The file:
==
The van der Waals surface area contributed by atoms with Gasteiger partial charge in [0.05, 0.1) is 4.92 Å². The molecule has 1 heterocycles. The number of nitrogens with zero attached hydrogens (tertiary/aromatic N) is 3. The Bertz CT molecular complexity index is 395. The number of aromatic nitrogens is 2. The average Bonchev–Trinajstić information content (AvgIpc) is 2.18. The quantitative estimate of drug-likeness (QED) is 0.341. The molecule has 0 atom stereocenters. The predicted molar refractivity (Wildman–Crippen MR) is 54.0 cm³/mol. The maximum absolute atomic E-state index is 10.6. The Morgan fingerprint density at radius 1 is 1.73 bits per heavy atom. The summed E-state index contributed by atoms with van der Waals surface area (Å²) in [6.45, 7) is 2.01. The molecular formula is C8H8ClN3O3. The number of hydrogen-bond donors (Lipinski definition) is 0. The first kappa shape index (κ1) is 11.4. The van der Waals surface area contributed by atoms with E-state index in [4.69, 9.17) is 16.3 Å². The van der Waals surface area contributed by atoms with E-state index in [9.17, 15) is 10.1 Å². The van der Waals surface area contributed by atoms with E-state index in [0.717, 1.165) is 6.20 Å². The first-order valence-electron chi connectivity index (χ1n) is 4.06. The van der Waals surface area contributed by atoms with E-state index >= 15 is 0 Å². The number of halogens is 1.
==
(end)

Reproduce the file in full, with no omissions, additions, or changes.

The van der Waals surface area contributed by atoms with Gasteiger partial charge in [0.05, 0.1) is 4.92 Å². The molecule has 1 heterocycles. The number of nitrogens with zero attached hydrogens (tertiary/aromatic N) is 3. The Bertz CT molecular complexity index is 395. The number of aromatic nitrogens is 2. The average Bonchev–Trinajstić information content (AvgIpc) is 2.18. The quantitative estimate of drug-likeness (QED) is 0.341. The molecule has 0 atom stereocenters. The predicted molar refractivity (Wildman–Crippen MR) is 54.0 cm³/mol. The maximum absolute atomic E-state index is 10.6. The Morgan fingerprint density at radius 1 is 1.73 bits per heavy atom. The summed E-state index contributed by atoms with van der Waals surface area (Å²) in [6.45, 7) is 2.01. The molecular formula is C8H8ClN3O3. The number of hydrogen-bond donors (Lipinski definition) is 0. The first kappa shape index (κ1) is 11.4. The van der Waals surface area contributed by atoms with E-state index in [4.69, 9.17) is 16.3 Å². The van der Waals surface area contributed by atoms with E-state index in [9.17, 15) is 10.1 Å². The van der Waals surface area contributed by atoms with E-state index in [0.717, 1.165) is 6.20 Å². The first-order valence-electron chi connectivity index (χ1n) is 4.06. The van der Waals surface area contributed by atoms with E-state index >= 15 is 0 Å². The number of halogens is 1.